Cornell’s air of mystery has attracted many literary admirers, from Octavio Paz to John Ashbery to Charles Simic, whose sequence of ekphrastic prose-poems, Dime-Store Alchemy, could be considered the most effective attempt to bottle up some of that cloud, that aura. Josipovici appears well-acquainted with these precursors, and perhaps it is partly thanks to their inspiration that he has now created his own Cornellian novel, named after a box filled with stars and scraps of paper: Hotel Andromeda. Josipovici has written briefly on Cornell before—notably in the allusive short stories “The Principle of Order” and “That Which Is Hidden Is That Which Is Shown; That Which Is Shown Is That Which Is Hidden.” However, Hotel Andromeda represents his first extended engagement with the artist. Characteristically though, when compared to those earlier sketches, the novel’s extent doesn’t encumber it with extraneous weight. Josipovici is a writer who prizes “lightness,” and his airborne prose never tethers or traps Cornell’s art; never encases it in the amber of comprehension. Rather, his narrative subtly circles around its subject, tracing the outlines of a shape which remains, to refer back to De Bolla, “untouchable, unknowable.”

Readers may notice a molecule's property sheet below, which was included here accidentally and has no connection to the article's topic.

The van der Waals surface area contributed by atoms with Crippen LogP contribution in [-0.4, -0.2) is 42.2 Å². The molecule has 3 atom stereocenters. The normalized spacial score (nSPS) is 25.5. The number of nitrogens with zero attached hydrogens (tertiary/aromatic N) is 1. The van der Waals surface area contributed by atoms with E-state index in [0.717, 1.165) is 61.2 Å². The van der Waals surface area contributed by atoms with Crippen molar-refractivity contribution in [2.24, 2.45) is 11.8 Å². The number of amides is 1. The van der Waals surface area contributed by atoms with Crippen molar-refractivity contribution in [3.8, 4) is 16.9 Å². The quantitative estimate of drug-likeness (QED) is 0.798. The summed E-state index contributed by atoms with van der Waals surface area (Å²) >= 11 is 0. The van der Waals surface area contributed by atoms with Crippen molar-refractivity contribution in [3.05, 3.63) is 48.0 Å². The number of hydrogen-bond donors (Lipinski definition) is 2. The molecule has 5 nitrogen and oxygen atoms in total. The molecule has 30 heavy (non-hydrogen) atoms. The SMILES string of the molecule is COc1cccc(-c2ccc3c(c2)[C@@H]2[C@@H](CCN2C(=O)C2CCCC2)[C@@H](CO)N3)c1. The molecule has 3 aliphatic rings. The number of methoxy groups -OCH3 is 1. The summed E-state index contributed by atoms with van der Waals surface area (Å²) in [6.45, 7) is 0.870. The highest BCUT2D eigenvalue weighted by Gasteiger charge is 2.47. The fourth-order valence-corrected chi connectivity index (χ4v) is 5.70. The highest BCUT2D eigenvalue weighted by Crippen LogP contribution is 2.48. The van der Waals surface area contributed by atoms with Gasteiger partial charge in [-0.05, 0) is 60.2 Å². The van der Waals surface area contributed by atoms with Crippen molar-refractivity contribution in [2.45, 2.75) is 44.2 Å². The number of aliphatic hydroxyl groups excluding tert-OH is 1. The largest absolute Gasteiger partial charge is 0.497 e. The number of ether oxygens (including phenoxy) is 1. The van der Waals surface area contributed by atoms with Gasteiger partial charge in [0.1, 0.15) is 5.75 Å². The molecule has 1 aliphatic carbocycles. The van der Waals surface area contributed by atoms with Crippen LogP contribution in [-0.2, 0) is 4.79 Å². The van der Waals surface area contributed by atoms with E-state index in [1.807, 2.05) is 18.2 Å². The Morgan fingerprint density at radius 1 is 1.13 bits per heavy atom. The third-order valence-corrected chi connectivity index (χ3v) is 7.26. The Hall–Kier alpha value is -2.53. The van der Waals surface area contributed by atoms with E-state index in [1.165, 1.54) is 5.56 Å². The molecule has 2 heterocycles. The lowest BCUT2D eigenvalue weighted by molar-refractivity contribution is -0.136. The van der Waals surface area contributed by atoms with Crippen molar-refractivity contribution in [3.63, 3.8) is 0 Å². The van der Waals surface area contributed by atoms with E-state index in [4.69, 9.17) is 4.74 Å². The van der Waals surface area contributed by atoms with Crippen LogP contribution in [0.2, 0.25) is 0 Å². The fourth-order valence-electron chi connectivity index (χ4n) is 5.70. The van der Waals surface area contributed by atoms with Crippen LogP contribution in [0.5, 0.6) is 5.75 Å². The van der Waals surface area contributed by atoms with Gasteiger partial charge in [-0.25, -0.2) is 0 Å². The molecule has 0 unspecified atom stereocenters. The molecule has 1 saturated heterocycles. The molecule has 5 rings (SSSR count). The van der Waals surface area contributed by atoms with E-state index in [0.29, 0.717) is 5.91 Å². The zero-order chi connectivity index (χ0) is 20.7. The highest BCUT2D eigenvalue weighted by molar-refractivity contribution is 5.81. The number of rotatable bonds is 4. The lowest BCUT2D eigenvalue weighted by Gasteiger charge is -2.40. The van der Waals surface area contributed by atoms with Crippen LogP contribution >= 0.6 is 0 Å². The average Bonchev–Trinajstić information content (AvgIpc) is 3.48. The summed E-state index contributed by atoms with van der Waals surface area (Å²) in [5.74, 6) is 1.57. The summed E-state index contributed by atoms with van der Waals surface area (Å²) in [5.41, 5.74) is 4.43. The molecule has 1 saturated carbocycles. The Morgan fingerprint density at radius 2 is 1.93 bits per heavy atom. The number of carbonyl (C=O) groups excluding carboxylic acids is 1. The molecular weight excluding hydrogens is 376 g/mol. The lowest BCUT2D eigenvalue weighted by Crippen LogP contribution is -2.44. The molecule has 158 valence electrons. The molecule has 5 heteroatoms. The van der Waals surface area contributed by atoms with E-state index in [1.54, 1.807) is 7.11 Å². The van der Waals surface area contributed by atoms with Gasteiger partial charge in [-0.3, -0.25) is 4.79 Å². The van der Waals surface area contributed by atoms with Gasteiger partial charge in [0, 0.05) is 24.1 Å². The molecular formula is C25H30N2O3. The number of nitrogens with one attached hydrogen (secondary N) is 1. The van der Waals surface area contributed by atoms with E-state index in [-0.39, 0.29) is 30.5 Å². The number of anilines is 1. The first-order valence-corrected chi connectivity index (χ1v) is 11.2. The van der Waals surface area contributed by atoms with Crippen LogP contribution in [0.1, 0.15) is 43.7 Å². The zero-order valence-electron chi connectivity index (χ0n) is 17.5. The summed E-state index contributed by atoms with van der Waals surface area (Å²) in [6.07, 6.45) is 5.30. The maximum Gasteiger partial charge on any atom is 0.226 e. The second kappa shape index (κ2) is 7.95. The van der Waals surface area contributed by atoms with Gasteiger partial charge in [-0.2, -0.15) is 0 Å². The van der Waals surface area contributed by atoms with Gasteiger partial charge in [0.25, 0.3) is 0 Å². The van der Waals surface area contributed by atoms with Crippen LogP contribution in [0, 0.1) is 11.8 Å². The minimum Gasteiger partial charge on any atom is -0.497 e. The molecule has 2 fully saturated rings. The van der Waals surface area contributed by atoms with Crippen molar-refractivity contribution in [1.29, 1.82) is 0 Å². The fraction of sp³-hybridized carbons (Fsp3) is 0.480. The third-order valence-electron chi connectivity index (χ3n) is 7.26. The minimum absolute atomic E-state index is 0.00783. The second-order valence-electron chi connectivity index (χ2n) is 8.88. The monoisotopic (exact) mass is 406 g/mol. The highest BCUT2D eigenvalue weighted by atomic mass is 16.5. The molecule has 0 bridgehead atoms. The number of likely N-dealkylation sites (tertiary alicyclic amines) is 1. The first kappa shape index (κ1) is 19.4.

My copy is already on its way. Read the David Winters piece in its entirety here.